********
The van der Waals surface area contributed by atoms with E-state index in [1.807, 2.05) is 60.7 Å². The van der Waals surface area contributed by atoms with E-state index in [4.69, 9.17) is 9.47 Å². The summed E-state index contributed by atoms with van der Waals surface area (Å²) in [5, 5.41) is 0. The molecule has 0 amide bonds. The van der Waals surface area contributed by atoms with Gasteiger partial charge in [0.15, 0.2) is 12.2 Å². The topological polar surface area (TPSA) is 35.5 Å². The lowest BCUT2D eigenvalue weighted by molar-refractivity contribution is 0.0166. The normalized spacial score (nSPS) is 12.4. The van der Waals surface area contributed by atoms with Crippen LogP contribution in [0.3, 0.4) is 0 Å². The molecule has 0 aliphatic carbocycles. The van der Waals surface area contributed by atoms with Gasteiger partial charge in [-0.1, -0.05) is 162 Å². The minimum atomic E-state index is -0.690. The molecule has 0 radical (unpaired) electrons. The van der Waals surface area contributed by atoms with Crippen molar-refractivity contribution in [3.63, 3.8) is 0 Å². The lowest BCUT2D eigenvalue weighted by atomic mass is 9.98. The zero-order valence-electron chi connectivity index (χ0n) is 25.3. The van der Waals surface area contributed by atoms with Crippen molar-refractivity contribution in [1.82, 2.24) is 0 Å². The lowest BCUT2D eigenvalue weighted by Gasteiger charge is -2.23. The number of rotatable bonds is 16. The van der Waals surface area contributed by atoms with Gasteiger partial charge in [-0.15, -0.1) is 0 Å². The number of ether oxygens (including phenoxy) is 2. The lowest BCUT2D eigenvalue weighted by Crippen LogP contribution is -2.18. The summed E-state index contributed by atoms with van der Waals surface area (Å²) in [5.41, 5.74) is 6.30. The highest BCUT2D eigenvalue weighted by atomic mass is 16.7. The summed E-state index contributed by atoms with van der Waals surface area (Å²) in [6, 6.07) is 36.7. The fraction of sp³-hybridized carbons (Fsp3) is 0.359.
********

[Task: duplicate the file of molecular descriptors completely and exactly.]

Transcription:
The van der Waals surface area contributed by atoms with E-state index in [1.807, 2.05) is 60.7 Å². The van der Waals surface area contributed by atoms with E-state index in [4.69, 9.17) is 9.47 Å². The summed E-state index contributed by atoms with van der Waals surface area (Å²) in [5, 5.41) is 0. The molecule has 0 amide bonds. The van der Waals surface area contributed by atoms with Gasteiger partial charge in [0.15, 0.2) is 12.2 Å². The topological polar surface area (TPSA) is 35.5 Å². The lowest BCUT2D eigenvalue weighted by molar-refractivity contribution is 0.0166. The normalized spacial score (nSPS) is 12.4. The van der Waals surface area contributed by atoms with Crippen LogP contribution in [0.3, 0.4) is 0 Å². The molecule has 0 aliphatic carbocycles. The van der Waals surface area contributed by atoms with Gasteiger partial charge in [-0.1, -0.05) is 162 Å². The minimum atomic E-state index is -0.690. The molecule has 0 radical (unpaired) electrons. The van der Waals surface area contributed by atoms with Crippen molar-refractivity contribution in [3.63, 3.8) is 0 Å². The lowest BCUT2D eigenvalue weighted by atomic mass is 9.98. The zero-order valence-electron chi connectivity index (χ0n) is 25.3. The van der Waals surface area contributed by atoms with Crippen molar-refractivity contribution in [1.82, 2.24) is 0 Å². The lowest BCUT2D eigenvalue weighted by Gasteiger charge is -2.23. The number of rotatable bonds is 16. The van der Waals surface area contributed by atoms with Gasteiger partial charge in [-0.15, -0.1) is 0 Å². The number of ether oxygens (including phenoxy) is 2. The lowest BCUT2D eigenvalue weighted by Crippen LogP contribution is -2.18. The summed E-state index contributed by atoms with van der Waals surface area (Å²) in [5.41, 5.74) is 6.30. The highest BCUT2D eigenvalue weighted by atomic mass is 16.7. The summed E-state index contributed by atoms with van der Waals surface area (Å²) in [6, 6.07) is 36.7. The fraction of sp³-hybridized carbons (Fsp3) is 0.359.